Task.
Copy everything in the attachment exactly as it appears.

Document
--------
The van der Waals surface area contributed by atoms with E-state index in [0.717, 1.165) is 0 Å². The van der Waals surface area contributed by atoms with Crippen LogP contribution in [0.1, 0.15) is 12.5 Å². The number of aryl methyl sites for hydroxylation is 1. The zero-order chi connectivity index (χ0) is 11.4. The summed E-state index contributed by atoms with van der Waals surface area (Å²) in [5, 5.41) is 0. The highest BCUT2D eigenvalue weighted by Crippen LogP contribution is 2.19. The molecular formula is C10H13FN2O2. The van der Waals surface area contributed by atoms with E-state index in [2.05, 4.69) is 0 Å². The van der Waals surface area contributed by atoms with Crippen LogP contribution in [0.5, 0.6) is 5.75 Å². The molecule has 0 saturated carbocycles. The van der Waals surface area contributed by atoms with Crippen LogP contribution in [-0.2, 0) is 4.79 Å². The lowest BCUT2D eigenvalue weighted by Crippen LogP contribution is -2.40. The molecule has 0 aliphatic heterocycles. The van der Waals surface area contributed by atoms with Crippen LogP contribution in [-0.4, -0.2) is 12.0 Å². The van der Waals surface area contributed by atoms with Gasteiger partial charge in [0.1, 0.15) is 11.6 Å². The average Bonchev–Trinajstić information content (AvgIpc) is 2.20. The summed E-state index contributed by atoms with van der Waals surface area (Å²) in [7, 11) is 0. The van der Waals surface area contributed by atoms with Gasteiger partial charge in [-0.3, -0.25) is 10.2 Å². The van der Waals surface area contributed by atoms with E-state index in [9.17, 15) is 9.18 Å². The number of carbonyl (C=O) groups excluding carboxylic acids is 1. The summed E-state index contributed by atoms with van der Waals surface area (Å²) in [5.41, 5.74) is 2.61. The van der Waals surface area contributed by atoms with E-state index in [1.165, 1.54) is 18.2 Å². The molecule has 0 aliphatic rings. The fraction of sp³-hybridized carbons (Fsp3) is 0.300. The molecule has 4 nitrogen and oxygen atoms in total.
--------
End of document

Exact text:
The van der Waals surface area contributed by atoms with E-state index in [0.717, 1.165) is 0 Å². The van der Waals surface area contributed by atoms with Crippen LogP contribution in [0.1, 0.15) is 12.5 Å². The number of aryl methyl sites for hydroxylation is 1. The zero-order chi connectivity index (χ0) is 11.4. The summed E-state index contributed by atoms with van der Waals surface area (Å²) in [5, 5.41) is 0. The highest BCUT2D eigenvalue weighted by Crippen LogP contribution is 2.19. The molecular formula is C10H13FN2O2. The van der Waals surface area contributed by atoms with E-state index in [2.05, 4.69) is 0 Å². The van der Waals surface area contributed by atoms with Crippen LogP contribution in [0.5, 0.6) is 5.75 Å². The molecule has 0 saturated carbocycles. The van der Waals surface area contributed by atoms with Crippen LogP contribution in [-0.2, 0) is 4.79 Å². The lowest BCUT2D eigenvalue weighted by Crippen LogP contribution is -2.40. The molecule has 0 aliphatic heterocycles. The van der Waals surface area contributed by atoms with Crippen LogP contribution in [-0.4, -0.2) is 12.0 Å². The van der Waals surface area contributed by atoms with Gasteiger partial charge in [0.1, 0.15) is 11.6 Å². The average Bonchev–Trinajstić information content (AvgIpc) is 2.20. The summed E-state index contributed by atoms with van der Waals surface area (Å²) in [7, 11) is 0. The van der Waals surface area contributed by atoms with Gasteiger partial charge in [-0.3, -0.25) is 10.2 Å². The van der Waals surface area contributed by atoms with E-state index in [9.17, 15) is 9.18 Å². The number of carbonyl (C=O) groups excluding carboxylic acids is 1. The summed E-state index contributed by atoms with van der Waals surface area (Å²) in [5.41, 5.74) is 2.61. The van der Waals surface area contributed by atoms with E-state index in [1.165, 1.54) is 18.2 Å². The molecule has 0 aliphatic rings. The fraction of sp³-hybridized carbons (Fsp3) is 0.300. The molecule has 4 nitrogen and oxygen atoms in total.